Sunday, October 17, 2010

A Blessing

This week my wife and I are taking a few days of vacation. We are headed to Olive Branch, Mississippi to visit with our daughter and the grand babies. We are so excited because it has been several months since we have seen them. The mere fact that we get to visit will be a celebration within itself. However, added to this excitement will be the opportunity for us to participate in a wedding ceremony and to welcome into our family a new son-in-law. For me an occasion such as this provides the opportunity to speak words of blessing. In a world where curses are unleashed daily through the use of inappropriate words it is refreshing to change the atmosphere by speaking blessings. It is a well known fact that our words can light up a room or bring incredible darkness. They can produce hope or hopelessness as well as fear or faith. In light of this, it is so important that we be prepared to say the right things. So in my preparation I came across what is called the "Irish Wedding Blessing." I thought how great it will be to speak these words over my family. But even greater was the thought of what a privilege it would be for me to speak it over those who read this blog. Although it is intended for a specific audience, I close by offering this as a blessing to you and your family!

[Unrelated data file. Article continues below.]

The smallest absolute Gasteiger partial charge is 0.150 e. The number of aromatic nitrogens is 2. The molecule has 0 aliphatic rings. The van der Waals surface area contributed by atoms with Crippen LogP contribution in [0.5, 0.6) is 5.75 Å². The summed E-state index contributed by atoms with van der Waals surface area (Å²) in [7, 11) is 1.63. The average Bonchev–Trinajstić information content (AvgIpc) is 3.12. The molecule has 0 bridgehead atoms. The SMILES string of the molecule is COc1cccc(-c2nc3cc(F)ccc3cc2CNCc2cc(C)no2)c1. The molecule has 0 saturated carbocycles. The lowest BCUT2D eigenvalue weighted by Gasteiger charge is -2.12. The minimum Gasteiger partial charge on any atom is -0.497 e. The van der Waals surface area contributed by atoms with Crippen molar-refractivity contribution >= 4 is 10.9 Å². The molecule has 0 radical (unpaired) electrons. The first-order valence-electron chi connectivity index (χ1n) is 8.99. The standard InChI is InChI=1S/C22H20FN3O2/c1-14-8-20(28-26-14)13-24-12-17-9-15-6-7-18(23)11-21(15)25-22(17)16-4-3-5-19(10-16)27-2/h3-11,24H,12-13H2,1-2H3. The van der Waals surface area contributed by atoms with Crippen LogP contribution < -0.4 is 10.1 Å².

May God be with you and bless you
May you see your children's children,
May you be poor in misfortunes,
Rich in blessings,
May you know nothing but happiness,
From this day forward

Monday, October 11, 2010

Rising out of Difficulty

We often find ourselves in the midst of difficulty. How we respond makes all the difference in the world as to whether we sink or survive. I read a story a few years ago that put a new perspective on the subject for me and I thought you might enjoy it also. A farmer had a mule that was old. He decided not to shoot the mule but to put him in an old well and bury him alive. Every day or two he would come and dump stuff into the well. The old mule would just shake it off day by day and move up a little bit higher. The final day arrived and the farmer came along with a load of rocks and tires. He dumped it in. They fell on the mule and hurt the mule but he shook it off and stood on it and said "this well is not my limit." He stepped on the stuff jumped out of the well and ran across the pasture, stopped at a stream and drank some water. He looked up at the farmer and said, "you tried to bury me but you only gave me stepping stones to success." Our difficulty can be the grave that buries us or the platform that saves us. As troublesome as it may be, let my encourage you to shake yourself and rise above those things that would try to bury you and keep you from your destiny.